I get a the growing feeling that we bloggers are being targeted more than we were by PR folk. Sure, there’s the Warner/Secret Machines/MP3 blog debacle, where a Warner employee used some hamfisted tactics to get some bloggers to write about a Warner act. But there are other tactics too, and some are more impressive than others.

I lead a double life as a technology columnist — indeed, that’s why this blog exists — so I get quite a lot of PR pitches, some of whom are hoping I’ll do a column on their client, some of whom are just looking for a blog entry. All of this is fair game, and assumes a degree of professionalism on both sides.

But I didn’t realise until today that there are media “lists” of bloggers out there who are now being targetted by PR types. I received a pitch from a US-based public relations company for the Motorola DCP600 Digital Video Home Entertainment System. The email began thus:

As a blogger focusing on news and trends within the technology sector, I thought that you would be interested in this innovative home entertainment system from Motorola. Please consider covering this new product in your blog. Feel free to contact me if you need further info, have any questions, etc.

Fair enough, except for a couple of things. First off, the email address used has never been posted on this blog, and has only been used for spam, phishing attacks and Nigerian email fraud for the past year. The only exception: A pitch by another PR guy, back in June 2003. So where did they get my email address?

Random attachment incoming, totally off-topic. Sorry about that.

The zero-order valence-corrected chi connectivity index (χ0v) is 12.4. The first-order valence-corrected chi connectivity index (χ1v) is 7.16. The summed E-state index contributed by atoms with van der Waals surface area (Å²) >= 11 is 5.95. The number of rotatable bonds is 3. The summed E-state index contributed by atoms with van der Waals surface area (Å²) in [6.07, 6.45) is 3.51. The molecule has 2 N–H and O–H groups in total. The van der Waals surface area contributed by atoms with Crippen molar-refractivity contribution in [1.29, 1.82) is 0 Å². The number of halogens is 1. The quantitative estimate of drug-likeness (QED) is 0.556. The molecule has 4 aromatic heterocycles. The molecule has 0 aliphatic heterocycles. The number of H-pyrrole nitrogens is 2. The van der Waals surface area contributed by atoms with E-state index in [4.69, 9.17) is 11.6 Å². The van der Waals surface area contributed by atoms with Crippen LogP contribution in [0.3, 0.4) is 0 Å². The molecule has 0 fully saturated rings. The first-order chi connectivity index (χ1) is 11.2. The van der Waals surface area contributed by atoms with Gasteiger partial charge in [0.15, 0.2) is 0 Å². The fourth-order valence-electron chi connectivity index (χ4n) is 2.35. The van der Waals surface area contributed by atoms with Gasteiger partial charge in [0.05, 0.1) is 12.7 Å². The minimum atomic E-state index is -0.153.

A quick email later, and the PR company tells me: “I received your information through a media research database.” Fair enough. Bloggers, clearly, are being tracked, and that’s probably no great shakes. But why the out-of-date email address? And why no basic data which might shape the nature of the pitch, such as I also happen to be a technology columnist for Dow Jones?

What makes it all a tad weirder is that the pitch is for a product that was announced in January, seven months ago, and won’t be available in the stores until “either October or
November (in time for the holiday shopping season)” — another two or three months away. Not exactly a hot story, either way you look at it. If I was half-asleep (not that unusual, I admit) I might have just edited down the attached press release and bingo! Motorola would have had a bit of free publicity to keep their product bubbling away on the search engines until the product actually appears in the stores.

Bottom line: I don’t mind being pitched. And I don’t mind it that much if the product is actually either too old to really get excited about, or too far away from the stores to burden readers with it. But couldn’t these media research databases, and the people who use them, do a bit of basic research (it’s called ‘Googling’) before they fire off their pitches? We bloggers, just like journalists, are a sensitive lot and hate to feel we’re being taken for a ride by folk who haven’t done their homework first. Otherwise it looks dangerously like spam.